Rinsho Shinkeigaku (Clinical Neurology)

Symposium 2

Pathophysiology of movement disorders

Atsushi Nambu

Division of System Neurophysiology, National Institute for Physiological Sciences

Malfunctions of the basal ganglia cause movement disorders, such as Parkinson's disease and dystonia. Several models have been proposed to explain the pathophysiology of these disorders: (1) Firing rate model: activity imbalance between the direct and indirect pathways changes the mean firing rate of output nuclei of the basal ganglia and induces hypokinetic or hyperkinetic movement disorders; (2) Firing pattern model: oscillatory and/or synchronized activity observed in the basal ganglia disturbs information processing in the basal ganglia, resulting in motor symptoms; (3) Dynamic activity model: movement-related activity changes through the direct and indirect pathways disrupt balance between movement-related inhibition and surrounding excitation in the output nuclei, and induce motor symptoms. Each model will be critically discussed in this review.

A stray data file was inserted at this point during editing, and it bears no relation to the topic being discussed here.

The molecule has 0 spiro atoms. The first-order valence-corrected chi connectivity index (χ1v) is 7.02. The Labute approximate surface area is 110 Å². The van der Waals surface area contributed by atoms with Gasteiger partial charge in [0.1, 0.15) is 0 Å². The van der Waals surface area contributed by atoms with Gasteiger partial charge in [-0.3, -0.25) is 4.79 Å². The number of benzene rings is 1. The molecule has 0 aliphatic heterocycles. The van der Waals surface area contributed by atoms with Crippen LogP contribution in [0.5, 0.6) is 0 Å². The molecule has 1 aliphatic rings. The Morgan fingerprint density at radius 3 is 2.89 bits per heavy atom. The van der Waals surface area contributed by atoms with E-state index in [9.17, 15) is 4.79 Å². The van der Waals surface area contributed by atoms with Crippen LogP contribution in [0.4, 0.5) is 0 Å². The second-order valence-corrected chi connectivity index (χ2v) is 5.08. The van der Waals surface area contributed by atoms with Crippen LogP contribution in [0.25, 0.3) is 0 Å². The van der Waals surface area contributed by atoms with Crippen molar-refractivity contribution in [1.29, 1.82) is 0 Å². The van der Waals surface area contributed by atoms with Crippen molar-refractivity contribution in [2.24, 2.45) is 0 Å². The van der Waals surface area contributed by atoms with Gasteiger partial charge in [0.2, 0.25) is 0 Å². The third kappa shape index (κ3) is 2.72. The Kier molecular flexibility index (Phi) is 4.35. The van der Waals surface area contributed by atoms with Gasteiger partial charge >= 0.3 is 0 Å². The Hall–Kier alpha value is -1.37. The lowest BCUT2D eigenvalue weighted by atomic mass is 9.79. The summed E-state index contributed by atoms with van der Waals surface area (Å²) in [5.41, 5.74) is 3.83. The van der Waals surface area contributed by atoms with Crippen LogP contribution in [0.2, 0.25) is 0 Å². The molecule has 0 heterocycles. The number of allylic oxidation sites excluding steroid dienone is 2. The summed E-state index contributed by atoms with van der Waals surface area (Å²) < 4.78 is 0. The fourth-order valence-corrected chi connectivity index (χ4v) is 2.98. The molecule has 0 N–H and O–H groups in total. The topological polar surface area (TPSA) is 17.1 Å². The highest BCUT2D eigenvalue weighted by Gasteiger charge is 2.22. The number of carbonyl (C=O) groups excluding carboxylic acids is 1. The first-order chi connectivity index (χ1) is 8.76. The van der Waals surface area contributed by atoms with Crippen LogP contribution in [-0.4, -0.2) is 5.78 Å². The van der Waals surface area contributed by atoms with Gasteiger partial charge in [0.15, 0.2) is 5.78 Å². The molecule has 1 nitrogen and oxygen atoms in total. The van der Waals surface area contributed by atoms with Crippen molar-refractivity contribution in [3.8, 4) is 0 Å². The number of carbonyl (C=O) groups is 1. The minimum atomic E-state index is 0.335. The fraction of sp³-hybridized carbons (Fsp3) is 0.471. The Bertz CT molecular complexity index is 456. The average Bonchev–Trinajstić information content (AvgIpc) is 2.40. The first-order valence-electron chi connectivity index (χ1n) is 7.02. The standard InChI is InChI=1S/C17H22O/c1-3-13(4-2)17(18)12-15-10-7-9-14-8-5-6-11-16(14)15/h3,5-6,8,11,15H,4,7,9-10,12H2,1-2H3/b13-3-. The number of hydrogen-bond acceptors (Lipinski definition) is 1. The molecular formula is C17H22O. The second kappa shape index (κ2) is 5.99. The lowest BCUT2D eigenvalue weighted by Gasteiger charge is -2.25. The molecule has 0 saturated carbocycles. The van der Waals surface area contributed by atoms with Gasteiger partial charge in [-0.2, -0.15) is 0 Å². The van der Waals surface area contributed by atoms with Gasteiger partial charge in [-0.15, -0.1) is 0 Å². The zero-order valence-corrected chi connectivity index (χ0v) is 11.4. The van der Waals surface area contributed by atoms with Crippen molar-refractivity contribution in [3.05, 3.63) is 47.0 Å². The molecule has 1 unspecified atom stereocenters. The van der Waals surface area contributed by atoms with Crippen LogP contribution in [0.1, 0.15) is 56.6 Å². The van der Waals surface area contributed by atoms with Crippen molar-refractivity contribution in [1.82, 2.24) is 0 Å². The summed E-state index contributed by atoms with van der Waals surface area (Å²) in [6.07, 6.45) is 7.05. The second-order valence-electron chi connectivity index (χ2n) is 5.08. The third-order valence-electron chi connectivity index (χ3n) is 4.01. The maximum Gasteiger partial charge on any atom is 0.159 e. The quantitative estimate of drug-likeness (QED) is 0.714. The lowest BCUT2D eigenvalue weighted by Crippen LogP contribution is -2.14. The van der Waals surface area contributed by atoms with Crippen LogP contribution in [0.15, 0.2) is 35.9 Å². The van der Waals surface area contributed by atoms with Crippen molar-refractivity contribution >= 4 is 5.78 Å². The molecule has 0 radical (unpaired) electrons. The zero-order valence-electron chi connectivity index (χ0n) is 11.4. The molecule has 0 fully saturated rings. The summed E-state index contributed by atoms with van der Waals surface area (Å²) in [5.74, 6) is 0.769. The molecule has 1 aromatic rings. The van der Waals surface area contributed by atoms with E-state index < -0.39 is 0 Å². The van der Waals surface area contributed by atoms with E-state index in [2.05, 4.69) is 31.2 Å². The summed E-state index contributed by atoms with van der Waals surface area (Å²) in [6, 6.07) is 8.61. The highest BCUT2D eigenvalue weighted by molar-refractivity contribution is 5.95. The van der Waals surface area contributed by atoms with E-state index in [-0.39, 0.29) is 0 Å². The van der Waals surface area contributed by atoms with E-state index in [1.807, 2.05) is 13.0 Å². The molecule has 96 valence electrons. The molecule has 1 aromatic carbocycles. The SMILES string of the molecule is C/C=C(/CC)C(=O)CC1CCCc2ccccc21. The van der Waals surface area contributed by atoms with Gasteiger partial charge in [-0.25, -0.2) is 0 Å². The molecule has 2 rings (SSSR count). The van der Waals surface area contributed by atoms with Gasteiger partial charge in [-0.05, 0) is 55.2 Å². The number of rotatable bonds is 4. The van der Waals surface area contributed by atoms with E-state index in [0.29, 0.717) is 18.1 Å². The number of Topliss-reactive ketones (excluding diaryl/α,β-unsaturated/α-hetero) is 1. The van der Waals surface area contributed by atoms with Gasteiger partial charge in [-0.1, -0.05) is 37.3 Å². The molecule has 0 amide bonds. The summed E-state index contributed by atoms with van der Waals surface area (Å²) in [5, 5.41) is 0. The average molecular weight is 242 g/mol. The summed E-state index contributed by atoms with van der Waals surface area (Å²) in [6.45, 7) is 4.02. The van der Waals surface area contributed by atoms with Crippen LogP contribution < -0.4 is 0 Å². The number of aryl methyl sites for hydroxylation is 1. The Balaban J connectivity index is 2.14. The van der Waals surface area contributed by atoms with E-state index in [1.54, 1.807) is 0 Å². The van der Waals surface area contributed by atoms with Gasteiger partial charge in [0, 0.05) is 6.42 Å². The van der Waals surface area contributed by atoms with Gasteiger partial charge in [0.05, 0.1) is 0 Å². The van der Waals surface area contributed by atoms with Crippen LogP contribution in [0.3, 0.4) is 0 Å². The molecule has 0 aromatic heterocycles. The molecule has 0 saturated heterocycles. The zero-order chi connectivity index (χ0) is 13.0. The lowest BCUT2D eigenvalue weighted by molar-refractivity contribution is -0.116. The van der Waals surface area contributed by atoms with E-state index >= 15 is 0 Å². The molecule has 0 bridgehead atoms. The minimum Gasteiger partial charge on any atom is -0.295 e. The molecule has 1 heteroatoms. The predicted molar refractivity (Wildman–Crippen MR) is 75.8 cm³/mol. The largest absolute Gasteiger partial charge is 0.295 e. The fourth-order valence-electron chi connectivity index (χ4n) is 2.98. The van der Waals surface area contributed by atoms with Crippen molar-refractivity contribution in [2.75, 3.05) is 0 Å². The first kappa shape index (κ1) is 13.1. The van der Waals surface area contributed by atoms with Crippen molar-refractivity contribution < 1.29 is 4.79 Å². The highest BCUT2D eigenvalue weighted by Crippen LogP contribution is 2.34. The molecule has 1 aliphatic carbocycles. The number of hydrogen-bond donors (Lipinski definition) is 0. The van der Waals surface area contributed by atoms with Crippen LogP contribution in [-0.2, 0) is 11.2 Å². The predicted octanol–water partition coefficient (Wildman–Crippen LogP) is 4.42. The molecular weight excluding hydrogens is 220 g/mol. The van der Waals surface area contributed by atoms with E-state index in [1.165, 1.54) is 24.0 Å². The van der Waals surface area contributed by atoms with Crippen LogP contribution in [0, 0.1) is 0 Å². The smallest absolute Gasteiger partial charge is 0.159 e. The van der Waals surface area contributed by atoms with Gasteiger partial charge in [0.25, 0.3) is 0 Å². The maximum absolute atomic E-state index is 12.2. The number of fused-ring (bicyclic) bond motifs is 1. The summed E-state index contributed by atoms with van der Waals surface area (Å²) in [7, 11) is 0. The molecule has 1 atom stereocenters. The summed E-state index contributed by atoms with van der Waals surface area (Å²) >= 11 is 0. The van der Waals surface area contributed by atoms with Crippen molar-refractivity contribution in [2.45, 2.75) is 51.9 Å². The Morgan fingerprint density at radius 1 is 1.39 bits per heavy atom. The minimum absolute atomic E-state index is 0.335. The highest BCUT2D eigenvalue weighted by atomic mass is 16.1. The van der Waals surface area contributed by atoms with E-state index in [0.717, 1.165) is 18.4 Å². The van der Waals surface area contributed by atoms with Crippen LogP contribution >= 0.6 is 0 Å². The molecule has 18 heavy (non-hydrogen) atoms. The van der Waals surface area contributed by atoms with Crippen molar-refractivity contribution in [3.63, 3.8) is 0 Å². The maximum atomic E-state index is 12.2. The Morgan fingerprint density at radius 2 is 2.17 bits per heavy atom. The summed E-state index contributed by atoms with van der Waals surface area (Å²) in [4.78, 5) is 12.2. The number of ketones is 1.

Full Text of this Article in Japanese PDF (194K)

(CLINICA NEUROL, 52: 1198|1200, 2012)
key words: basal ganglia, movement disorder, Parkinson's disease, pathophysiology

(Received: 24-May-12)